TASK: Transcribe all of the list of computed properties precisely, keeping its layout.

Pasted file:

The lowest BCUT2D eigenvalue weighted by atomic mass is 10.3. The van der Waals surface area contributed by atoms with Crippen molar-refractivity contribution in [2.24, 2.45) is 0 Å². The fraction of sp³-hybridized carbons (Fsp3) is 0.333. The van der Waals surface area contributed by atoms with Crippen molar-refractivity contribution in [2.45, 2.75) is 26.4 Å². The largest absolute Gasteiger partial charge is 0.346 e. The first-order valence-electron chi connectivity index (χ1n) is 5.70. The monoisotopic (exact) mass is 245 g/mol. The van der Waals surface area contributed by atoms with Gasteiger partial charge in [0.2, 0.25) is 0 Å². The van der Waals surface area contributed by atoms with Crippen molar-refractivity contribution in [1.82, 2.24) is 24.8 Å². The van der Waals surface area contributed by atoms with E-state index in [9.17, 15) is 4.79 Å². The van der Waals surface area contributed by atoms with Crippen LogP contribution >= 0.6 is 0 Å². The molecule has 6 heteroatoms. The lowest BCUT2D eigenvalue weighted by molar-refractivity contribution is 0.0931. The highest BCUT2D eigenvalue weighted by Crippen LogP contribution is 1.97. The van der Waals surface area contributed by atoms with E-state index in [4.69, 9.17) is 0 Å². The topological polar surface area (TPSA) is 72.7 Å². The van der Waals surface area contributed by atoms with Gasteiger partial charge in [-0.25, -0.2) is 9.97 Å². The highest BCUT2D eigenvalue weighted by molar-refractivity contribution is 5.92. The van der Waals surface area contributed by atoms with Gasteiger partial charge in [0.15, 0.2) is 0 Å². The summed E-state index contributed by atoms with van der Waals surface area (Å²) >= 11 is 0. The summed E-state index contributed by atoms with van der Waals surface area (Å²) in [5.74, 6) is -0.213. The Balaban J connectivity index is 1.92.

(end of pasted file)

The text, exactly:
The lowest BCUT2D eigenvalue weighted by atomic mass is 10.3. The van der Waals surface area contributed by atoms with Crippen molar-refractivity contribution in [2.24, 2.45) is 0 Å². The fraction of sp³-hybridized carbons (Fsp3) is 0.333. The van der Waals surface area contributed by atoms with Crippen molar-refractivity contribution in [2.45, 2.75) is 26.4 Å². The largest absolute Gasteiger partial charge is 0.346 e. The first-order valence-electron chi connectivity index (χ1n) is 5.70. The monoisotopic (exact) mass is 245 g/mol. The van der Waals surface area contributed by atoms with Gasteiger partial charge in [0.2, 0.25) is 0 Å². The van der Waals surface area contributed by atoms with Crippen molar-refractivity contribution in [1.82, 2.24) is 24.8 Å². The van der Waals surface area contributed by atoms with E-state index in [9.17, 15) is 4.79 Å². The van der Waals surface area contributed by atoms with Crippen LogP contribution >= 0.6 is 0 Å². The molecule has 6 heteroatoms. The lowest BCUT2D eigenvalue weighted by molar-refractivity contribution is 0.0931. The highest BCUT2D eigenvalue weighted by Crippen LogP contribution is 1.97. The van der Waals surface area contributed by atoms with E-state index in [4.69, 9.17) is 0 Å². The topological polar surface area (TPSA) is 72.7 Å². The van der Waals surface area contributed by atoms with Gasteiger partial charge in [-0.25, -0.2) is 9.97 Å². The highest BCUT2D eigenvalue weighted by molar-refractivity contribution is 5.92. The van der Waals surface area contributed by atoms with Gasteiger partial charge in [0.15, 0.2) is 0 Å². The summed E-state index contributed by atoms with van der Waals surface area (Å²) >= 11 is 0. The summed E-state index contributed by atoms with van der Waals surface area (Å²) in [5.74, 6) is -0.213. The Balaban J connectivity index is 1.92.